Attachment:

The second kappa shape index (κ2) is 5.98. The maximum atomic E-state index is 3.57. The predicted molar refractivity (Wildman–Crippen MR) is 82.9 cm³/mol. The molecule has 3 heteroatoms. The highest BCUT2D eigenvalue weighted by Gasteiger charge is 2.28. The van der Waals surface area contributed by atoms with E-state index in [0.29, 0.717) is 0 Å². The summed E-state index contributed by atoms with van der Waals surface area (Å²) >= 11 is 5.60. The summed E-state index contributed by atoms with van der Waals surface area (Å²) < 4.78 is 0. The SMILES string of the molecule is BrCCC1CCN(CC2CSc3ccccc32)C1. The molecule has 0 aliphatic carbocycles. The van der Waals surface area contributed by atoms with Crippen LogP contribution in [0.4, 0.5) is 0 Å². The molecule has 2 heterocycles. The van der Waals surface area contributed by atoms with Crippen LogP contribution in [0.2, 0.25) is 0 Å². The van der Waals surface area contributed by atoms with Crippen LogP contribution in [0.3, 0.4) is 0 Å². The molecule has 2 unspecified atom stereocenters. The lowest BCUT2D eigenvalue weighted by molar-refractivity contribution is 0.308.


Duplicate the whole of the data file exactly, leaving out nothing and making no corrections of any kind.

The second kappa shape index (κ2) is 5.98. The maximum atomic E-state index is 3.57. The predicted molar refractivity (Wildman–Crippen MR) is 82.9 cm³/mol. The molecule has 3 heteroatoms. The highest BCUT2D eigenvalue weighted by Gasteiger charge is 2.28. The van der Waals surface area contributed by atoms with E-state index in [0.29, 0.717) is 0 Å². The summed E-state index contributed by atoms with van der Waals surface area (Å²) >= 11 is 5.60. The summed E-state index contributed by atoms with van der Waals surface area (Å²) < 4.78 is 0. The SMILES string of the molecule is BrCCC1CCN(CC2CSc3ccccc32)C1. The molecule has 0 aliphatic carbocycles. The van der Waals surface area contributed by atoms with Crippen LogP contribution in [0.4, 0.5) is 0 Å². The molecule has 2 heterocycles. The van der Waals surface area contributed by atoms with Crippen LogP contribution in [0.2, 0.25) is 0 Å². The van der Waals surface area contributed by atoms with Crippen LogP contribution in [0.3, 0.4) is 0 Å². The molecule has 2 unspecified atom stereocenters. The lowest BCUT2D eigenvalue weighted by molar-refractivity contribution is 0.308.